PetaPixel

Lynx A: The World’s First Point-and-Shoot 3D Camera

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Tired of capturing the world as 2D photographs? What if you could just as easily capture things as 3D models? That’s what Lynx A does. It’s the world’s first point-and-shoot 3D camera that produces 3D models with the push of a button. The company claims that “you can use a point-and-shoot Nikon, you’ll find the Lynx A even easier to use.”

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Unlike traditional 2D compact cameras, however, the Lynx A looks more like a grossly oversized tablet computer. You’ll need to clutch it with two hands to operate it.

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The camera component comprises a 640×480 color digital camera and a 3D sensor for capturing depth information. On the front of the camera is a gigantic 14-inch color LCD screen for image capture and review.

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The simple user interface comprises using buttons and joysticks that are reminiscent of a video game controller.

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Other specs include a powerful graphics card for rendering the 3D models, high capacity-storage, and a battery that can last for four hours on a charge.

There are three capture modes offered by the camera: scene modeling, object modeling, and motion capture.

Scene modeling is similar to the panorama creation camera apps found on smartphones these days. Simply sweep your camera around in 360-degrees, and the camera will build a 3D model of the space you’re in.

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Object modeling is similar, but instead of sweeping the camera around inside a space, you walk around a subject to capture it from all directions, creating a 3D model of that object.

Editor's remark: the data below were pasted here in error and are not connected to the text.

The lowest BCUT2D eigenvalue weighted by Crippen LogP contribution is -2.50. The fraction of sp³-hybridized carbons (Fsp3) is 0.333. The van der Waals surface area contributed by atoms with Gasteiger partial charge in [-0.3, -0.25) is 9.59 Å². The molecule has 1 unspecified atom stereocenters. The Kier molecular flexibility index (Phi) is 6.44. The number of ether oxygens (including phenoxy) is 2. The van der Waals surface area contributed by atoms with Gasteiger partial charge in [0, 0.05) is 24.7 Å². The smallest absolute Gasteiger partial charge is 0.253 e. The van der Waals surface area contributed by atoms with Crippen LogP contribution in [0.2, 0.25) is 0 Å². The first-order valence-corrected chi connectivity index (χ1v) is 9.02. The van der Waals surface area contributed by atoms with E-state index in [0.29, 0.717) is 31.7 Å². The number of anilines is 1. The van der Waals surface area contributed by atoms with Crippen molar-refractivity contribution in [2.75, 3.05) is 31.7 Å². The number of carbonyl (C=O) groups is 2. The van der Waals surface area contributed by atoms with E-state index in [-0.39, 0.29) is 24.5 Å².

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Finally, the motion capture mode does exactly what it says. It’s basically a mode that lets you use the camera like a 3D-capable camcorder, capturing the movement of active subjects and turning it into a 3D model (great for things like creating animations of characters).

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Here’s a video that will give you a better idea of what the Lynx A is like and how it’s used:

The Austin, Texas-based company behind the device, Lynx Laboratories, is currently raising funding for the project through Kickstarter. A $1,800 contribution will preorder you one of the first Lynx A cameras — that’s about the same price as many prosumer DSLR models on the market today. The price is certainly one of the attractive features of the device, as existing solutions currently cost tens of thousands of dollars.

Lynx A Camera [Kickstarter via Engadget]


 
 
  • FFugue

    Why would anyone pay 1800$ when you can already do that for 100$ with a Microsoft Kinect…?

  • http://www.facebook.com/people/Tom-Briggs/100000855117620 Tom Briggs

    Resolution

  • Opie